oU;t congregations. Janus !l. Can field, librarian
of Columbia University, will deliver an address on
"The Church and the Community " A s<.,-iul re
union will be held to-morrow evening, and the ex
ercises will end on Wednesday evening with a jubi
lee service.
Pope Sends Congratulatory Message — Has
Been Priest for Forty Years.
Monslgnor BicCready, rector of Holy Cross
Church, in Wi-ct 4_\l street, was showered with
blessings and congratulations yesterday on the oc
casion if u<- celebration of his 4<>t !> anniversary
as a priest. Pope Pius X, through Cardinal Van
nutc-lli. Bent this cable message:
On the occasion of the fortieth anniversary of
your ordination to the holy priesthood, our Holy
Kather, Pius X. sends his apostolic benediction, to
which l unite my own cordial congratulations.
Th ■ Consignor celebrated th«» solemn mass of
thanksgiving Archbishop Farley presided in the
sanctuary, surrounded by priests and prelates
from all parti pf t.'ie country. Monslgnor Char
retti represented the Pui>a! Delegate to America.
Archbisho] A versa, the Papal Delegate to Cuba,
was amorm thos«i in the sanctuary. Monsitcnor
Mooney, vi< .r general, delivered t i i»- sermon. The
H.-v Dr. William Kerby, of the Catholic University,
ut Washington, preached In the evening.
In addition to the Papal message, (■■mgratulations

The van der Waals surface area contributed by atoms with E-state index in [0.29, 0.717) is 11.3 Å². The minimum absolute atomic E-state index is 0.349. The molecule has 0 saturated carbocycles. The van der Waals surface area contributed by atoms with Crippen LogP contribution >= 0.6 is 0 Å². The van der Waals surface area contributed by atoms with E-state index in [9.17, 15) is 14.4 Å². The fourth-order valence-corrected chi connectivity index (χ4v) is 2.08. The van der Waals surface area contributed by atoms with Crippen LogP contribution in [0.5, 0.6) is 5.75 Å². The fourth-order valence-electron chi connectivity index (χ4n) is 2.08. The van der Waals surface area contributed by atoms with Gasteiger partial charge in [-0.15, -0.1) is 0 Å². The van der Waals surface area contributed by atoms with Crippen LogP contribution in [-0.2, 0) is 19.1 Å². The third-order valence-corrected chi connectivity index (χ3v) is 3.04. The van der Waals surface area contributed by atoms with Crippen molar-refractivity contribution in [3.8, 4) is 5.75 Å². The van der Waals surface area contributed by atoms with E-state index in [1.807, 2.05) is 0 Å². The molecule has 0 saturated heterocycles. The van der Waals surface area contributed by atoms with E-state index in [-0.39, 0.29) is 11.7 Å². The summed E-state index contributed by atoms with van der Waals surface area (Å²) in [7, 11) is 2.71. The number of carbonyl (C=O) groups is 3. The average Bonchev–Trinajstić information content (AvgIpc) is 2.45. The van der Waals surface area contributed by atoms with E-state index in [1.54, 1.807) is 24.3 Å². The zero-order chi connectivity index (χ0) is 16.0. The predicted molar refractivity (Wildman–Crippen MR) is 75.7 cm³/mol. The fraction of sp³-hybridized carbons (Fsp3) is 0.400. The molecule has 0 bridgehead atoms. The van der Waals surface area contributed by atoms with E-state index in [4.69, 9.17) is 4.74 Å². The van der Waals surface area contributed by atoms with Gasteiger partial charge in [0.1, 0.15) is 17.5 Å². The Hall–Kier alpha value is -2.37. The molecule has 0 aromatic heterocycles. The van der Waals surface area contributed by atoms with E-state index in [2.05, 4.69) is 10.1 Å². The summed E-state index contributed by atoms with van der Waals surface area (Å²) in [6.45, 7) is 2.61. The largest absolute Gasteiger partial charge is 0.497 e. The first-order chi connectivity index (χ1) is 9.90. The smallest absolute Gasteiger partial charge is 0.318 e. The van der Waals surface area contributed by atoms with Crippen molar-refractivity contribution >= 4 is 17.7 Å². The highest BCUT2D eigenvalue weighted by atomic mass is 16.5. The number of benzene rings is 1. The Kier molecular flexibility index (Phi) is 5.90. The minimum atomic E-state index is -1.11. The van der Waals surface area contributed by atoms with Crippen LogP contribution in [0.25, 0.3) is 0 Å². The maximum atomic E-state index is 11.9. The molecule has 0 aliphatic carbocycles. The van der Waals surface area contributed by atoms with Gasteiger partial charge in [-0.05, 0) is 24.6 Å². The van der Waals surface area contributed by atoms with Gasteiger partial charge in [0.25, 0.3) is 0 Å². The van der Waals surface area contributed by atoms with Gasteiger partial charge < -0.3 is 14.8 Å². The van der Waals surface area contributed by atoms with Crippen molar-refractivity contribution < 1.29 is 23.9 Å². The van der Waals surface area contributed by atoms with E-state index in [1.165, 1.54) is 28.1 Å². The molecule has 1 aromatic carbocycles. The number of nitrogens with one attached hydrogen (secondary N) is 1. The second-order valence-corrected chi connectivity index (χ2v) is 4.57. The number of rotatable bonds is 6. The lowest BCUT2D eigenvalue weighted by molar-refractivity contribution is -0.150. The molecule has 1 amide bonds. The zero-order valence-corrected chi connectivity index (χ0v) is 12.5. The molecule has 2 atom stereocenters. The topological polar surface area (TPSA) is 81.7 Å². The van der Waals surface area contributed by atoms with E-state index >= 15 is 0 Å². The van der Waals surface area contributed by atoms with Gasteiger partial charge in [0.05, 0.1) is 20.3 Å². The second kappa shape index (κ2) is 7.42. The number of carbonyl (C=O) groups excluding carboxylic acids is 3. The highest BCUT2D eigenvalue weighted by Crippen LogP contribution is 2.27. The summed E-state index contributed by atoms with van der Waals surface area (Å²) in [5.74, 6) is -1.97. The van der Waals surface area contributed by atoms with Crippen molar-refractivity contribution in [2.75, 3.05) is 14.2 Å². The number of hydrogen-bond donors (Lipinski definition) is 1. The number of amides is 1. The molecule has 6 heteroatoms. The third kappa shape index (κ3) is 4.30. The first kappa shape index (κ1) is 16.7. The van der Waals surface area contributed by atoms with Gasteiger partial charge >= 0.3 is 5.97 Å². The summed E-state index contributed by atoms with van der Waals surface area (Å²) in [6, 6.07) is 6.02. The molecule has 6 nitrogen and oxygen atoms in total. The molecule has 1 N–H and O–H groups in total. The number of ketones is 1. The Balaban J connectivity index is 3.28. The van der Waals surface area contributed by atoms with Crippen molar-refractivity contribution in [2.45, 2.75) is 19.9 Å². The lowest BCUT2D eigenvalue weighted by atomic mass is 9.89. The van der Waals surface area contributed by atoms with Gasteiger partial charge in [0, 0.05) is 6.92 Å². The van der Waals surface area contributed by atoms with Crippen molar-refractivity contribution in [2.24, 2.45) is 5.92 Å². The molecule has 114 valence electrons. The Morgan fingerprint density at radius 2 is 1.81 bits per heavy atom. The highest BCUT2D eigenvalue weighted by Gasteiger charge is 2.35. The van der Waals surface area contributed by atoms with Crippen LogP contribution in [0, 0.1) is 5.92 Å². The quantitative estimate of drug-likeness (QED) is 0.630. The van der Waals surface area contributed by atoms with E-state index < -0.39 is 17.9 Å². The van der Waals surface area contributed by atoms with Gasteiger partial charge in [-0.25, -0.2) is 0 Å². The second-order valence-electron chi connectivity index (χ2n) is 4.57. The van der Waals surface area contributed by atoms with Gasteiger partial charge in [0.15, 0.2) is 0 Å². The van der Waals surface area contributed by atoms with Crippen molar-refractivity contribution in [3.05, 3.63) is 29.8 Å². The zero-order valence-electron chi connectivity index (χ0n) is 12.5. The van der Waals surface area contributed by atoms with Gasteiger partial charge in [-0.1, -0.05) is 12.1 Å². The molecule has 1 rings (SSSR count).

were received from Cardinal Gibbons, Card^.ai
L Primal,- of Ali Ireland, and Pii-hop O' Nell I,
of Newry, Ireland. The parochial celebration will
continue for three days.
Episcopal Laymen Will Organize It to Aid
Work of Church.
A national federation of laj sociel es ol t .
cipal Church will be formed t<> assist vigorously
the work of the church. Upon Invitation of the
. Society forty laymen from varlou
■ • na lield meetings in this city on Saturday
and yesterday, and th> 1!. cision I a na
tional movement was the result of theli delib
erations. Prominent clergymen were present and
• '■• by thcii ad\ ice.
The meeting on Baturdaj was held at the Broad
way Central Hotel, and thi erday in St.
Margaret's Church, The Bronx. i;i;l."i' Qrei
■ of appreciation, In whi h !..• Bald thai it is
a hopeful sign when luymen take hold.
The men who take 1 11a action are business men
in various cities, who work as volunteers •
days. The laymen of Pittsburg have already
established twenty-eight congregation:
Buffalo twenty-two, New York eighteen, and
Louisville four
Anothei confer«nci will b< held In New Y"ik in
iary. The movement is unlike the Brothei
h I of St. Andrew, us it concerns Itself wltl th<
•-. or material, hM.-. An all summer con
ference . • al o planned.
T Italian Methodist Episcopal Church, In LUth
strtet, near First avenue, which was started sev
eral 3 ■ . las a misMor.. v. as dedicated
day afternoon 1 . Bishop William Burt. s
\\\ Bowne, presidVni of the New York City Church
Extension and Mi.-;dl.">nary So iety, 1 '. ni 1 . •
■ s.
'ili pastor, the Rev. X A Tagllulatela, made
Ui! ;..!■. 1 1 ... ■ ■..,-;.■
v. ha could r.ot expi ti es in Italiai
Rev. I>;\ Fiani; Mason North tolil how tin
came t.. be built, through the f.tnerositj ol
of thi work, and !.- iked thai money be glvt-n to
put in an on -.:■ i kii .1. rgarten md to
provide for church ••■ irk The Re> Dr John X
Adams. !■!••■ Idi: . • ld< r, preache 1
Describes Beauties of the Rhine — Many
Pictuies Shown.
Dwight U Elmendorf, in his second lecture :t
1 arn< gi< Hall, last night, took his uui i< 1 • on a
tour .!( w the Rhine makh ;wa at the
most Interesting points. Ho also In showing col
ored views of fan, ..us old ■ tohl ol the
legei ds Ma roun Hi ■ them. Motion pictu
the deck of tha steamer Wire shown gl\